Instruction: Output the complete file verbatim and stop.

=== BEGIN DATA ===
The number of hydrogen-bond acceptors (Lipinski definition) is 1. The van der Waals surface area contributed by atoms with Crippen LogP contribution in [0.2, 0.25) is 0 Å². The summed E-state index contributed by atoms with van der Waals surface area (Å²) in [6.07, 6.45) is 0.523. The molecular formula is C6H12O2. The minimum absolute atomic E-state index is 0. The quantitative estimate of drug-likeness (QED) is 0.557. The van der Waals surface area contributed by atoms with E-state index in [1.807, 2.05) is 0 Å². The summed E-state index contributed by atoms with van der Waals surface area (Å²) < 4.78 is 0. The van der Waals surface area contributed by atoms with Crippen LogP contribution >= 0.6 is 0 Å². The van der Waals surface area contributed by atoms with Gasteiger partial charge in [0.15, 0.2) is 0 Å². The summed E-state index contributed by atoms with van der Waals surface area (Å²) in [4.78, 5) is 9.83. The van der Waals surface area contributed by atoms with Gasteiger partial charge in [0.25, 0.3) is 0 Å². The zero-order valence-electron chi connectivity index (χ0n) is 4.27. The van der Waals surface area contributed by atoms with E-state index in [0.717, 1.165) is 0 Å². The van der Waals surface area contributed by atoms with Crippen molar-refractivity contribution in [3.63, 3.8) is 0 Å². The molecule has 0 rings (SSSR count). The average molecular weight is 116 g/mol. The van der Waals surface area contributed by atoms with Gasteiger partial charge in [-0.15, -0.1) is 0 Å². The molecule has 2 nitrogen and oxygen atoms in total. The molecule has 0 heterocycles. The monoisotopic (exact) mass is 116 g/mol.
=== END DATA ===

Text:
The number of hydrogen-bond acceptors (Lipinski definition) is 1. The van der Waals surface area contributed by atoms with Crippen LogP contribution in [0.2, 0.25) is 0 Å². The summed E-state index contributed by atoms with van der Waals surface area (Å²) in [6.07, 6.45) is 0.523. The molecular formula is C6H12O2. The minimum absolute atomic E-state index is 0. The quantitative estimate of drug-likeness (QED) is 0.557. The van der Waals surface area contributed by atoms with E-state index in [1.807, 2.05) is 0 Å². The summed E-state index contributed by atoms with van der Waals surface area (Å²) < 4.78 is 0. The van der Waals surface area contributed by atoms with Crippen LogP contribution >= 0.6 is 0 Å². The van der Waals surface area contributed by atoms with Gasteiger partial charge in [0.15, 0.2) is 0 Å². The summed E-state index contributed by atoms with van der Waals surface area (Å²) in [4.78, 5) is 9.83. The van der Waals surface area contributed by atoms with Gasteiger partial charge in [0.25, 0.3) is 0 Å². The zero-order valence-electron chi connectivity index (χ0n) is 4.27. The van der Waals surface area contributed by atoms with E-state index in [0.717, 1.165) is 0 Å². The van der Waals surface area contributed by atoms with Crippen molar-refractivity contribution in [3.63, 3.8) is 0 Å². The molecule has 0 rings (SSSR count). The average molecular weight is 116 g/mol. The van der Waals surface area contributed by atoms with Gasteiger partial charge in [-0.15, -0.1) is 0 Å². The molecule has 2 nitrogen and oxygen atoms in total. The molecule has 0 heterocycles. The monoisotopic (exact) mass is 116 g/mol.